I was therefore a bit of a loss as to why the EIB would fund Acast, a company that (no offence) doesn’t have an obvious public policy mission — ie it’s not producing tangible infrastructure, it has nothing to do with climate change, and it’s not scaling to the point where it creates thousands of European jobs — and also demonstrably can raise private money, as it demonstrated with that Series C round less than a year ago. But, since I’m not a European finance expert, I reached out to several former colleagues and acquaintances who are, and received the same reply across the board, which can broadly be summed up as: “Huh?”

That aforementioned FT investigation, by the way, does a very good job of outlining the problems with what the EIB does. Although it is supposed to be there for businesses the market isn’t prepared to take a risk on, the bank has itself become incredibly risk averse, only writing off a loan for the first time in 2006 after almost 50 years of lending. It also has no external regulator and receives relatively little scrutiny, given its central role in EU financial planning and its vast €455bn loan book. This piece puts it very well when it describes the EIB as “a huge, unsupervised leverage machine for Europe’s politicians that has comprehensively mastered the art of dodging risk”.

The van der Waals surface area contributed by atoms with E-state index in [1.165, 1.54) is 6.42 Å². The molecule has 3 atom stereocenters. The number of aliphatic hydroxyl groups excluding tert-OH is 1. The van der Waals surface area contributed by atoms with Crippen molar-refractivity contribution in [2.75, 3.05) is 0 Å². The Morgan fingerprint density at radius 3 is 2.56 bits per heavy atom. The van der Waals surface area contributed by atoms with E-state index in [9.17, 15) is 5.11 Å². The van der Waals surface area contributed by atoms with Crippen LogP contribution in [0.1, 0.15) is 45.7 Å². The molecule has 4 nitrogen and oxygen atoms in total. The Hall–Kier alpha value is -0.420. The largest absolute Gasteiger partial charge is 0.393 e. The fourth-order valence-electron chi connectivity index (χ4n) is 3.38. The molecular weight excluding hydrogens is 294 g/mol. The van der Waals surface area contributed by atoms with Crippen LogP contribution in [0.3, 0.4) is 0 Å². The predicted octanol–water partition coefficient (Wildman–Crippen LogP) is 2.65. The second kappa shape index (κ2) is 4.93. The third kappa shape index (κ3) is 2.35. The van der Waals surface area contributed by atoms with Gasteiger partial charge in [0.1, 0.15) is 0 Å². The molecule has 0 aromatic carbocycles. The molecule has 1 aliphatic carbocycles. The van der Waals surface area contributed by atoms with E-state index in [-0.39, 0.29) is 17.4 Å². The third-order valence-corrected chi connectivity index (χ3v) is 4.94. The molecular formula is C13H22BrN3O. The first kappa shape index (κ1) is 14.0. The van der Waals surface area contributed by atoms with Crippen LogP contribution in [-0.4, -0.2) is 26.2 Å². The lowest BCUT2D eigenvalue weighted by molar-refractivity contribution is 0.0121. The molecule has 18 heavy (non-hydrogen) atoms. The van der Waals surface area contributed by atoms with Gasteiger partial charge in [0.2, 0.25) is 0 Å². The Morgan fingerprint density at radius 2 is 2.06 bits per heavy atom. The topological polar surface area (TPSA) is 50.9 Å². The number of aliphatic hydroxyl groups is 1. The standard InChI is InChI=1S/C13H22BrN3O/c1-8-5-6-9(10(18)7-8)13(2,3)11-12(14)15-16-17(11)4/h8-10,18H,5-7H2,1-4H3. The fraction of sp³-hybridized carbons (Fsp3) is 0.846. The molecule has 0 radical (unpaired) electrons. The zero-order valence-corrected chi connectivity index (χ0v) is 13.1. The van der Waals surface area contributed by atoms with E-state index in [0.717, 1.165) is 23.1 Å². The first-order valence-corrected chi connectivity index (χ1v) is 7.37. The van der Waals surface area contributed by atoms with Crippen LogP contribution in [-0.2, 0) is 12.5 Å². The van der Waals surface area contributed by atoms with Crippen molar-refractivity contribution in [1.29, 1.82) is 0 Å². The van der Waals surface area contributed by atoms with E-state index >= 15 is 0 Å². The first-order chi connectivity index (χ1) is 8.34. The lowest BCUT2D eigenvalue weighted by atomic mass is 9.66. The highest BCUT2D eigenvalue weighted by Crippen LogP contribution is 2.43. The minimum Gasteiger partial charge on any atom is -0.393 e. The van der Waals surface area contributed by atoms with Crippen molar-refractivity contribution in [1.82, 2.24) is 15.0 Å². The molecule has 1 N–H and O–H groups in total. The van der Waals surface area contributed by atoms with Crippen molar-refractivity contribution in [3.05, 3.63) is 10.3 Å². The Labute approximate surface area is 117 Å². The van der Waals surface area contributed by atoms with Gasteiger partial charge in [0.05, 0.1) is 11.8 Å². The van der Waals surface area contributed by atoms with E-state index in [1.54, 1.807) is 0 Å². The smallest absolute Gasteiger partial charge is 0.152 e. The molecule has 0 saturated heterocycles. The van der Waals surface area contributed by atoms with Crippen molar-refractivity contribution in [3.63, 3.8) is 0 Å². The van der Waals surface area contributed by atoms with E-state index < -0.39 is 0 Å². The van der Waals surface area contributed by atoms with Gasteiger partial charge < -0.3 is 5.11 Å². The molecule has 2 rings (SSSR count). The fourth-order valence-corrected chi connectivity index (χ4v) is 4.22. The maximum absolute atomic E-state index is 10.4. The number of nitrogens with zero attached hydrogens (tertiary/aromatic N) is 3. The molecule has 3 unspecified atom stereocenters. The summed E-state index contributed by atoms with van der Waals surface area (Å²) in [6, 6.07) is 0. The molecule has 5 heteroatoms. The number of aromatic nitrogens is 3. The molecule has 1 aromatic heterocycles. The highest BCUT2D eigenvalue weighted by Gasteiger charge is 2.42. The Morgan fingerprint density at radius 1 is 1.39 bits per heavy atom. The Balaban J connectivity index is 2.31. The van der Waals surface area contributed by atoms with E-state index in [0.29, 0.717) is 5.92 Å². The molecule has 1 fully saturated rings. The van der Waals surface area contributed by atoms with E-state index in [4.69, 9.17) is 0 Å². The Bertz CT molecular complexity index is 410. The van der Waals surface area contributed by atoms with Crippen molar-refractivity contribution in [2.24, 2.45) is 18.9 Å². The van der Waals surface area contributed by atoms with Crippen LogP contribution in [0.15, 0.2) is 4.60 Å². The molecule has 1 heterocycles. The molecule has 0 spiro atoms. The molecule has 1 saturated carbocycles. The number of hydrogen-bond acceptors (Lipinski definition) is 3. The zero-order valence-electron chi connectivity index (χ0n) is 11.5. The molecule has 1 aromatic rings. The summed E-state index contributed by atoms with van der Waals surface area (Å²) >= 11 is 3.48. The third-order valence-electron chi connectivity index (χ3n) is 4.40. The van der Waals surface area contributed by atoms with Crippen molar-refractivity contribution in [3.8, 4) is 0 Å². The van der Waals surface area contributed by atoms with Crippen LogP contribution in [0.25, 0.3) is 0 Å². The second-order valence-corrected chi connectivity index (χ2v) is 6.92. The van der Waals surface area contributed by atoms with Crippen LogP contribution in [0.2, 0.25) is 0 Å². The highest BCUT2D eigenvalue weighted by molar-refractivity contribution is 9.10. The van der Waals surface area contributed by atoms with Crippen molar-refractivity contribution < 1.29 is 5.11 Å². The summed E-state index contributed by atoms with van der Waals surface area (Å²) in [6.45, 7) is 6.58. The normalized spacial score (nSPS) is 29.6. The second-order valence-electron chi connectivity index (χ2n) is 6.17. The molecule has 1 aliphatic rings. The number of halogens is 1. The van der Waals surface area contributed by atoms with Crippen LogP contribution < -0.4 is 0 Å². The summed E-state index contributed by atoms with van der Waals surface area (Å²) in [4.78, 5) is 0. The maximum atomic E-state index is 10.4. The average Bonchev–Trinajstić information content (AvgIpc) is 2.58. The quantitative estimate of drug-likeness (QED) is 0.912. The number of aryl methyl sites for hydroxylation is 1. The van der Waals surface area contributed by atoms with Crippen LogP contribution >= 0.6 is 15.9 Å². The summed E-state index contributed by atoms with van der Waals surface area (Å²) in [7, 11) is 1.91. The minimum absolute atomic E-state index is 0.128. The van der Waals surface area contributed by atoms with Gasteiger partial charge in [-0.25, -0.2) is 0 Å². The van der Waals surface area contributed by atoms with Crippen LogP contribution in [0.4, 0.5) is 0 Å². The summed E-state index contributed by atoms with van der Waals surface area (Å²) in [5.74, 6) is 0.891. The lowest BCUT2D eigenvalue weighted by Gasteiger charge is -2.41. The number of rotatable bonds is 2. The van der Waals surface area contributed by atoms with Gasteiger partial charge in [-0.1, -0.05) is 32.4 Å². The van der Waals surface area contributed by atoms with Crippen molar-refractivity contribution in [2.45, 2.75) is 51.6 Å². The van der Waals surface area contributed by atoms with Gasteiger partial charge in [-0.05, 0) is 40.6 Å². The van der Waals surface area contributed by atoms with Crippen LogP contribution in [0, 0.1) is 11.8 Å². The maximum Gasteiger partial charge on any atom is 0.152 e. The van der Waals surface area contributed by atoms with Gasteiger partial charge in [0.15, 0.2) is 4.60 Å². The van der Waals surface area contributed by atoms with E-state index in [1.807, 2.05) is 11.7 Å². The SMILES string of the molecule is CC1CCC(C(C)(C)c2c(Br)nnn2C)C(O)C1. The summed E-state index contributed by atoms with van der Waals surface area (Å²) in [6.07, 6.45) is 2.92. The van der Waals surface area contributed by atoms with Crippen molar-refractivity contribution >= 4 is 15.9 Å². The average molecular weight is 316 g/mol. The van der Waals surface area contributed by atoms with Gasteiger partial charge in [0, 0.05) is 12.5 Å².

One clue as to why this Acast deal came about, then, can be found in the strategic framework that now underpins the EIB: the “Investment Plan for Europe”, first announced by European Commission President Jean-Claude Juncker in 2014 and thereafter known as the Juncker Plan. This framework was produced as a response to an investment slowdown in Europe in the years after the 2008 financial crisis and empowers the EIB to “mobilise private investment” as a way of stimulating economic recovery in the EU.

This is the mechanism that enables the “quasi-equity” component of the Acast deal: it operates in a very similar way to a classic equity deal (ie as a long-term loan repaid out of profits as the company grows) except that the EIB doesn’t actually receive any ownership stake as a result of its investment. According to the announcement, this mechanism (which is unique to the EIB) addresses “a market failure for non-dilutive growth capital for European businesses”. No, I don’t know how this squares with the aforementioned Series C either, but perhaps Acast’s existing success is what attracted the EIB’s conservative governors, since it’s a pretty low-risk investment.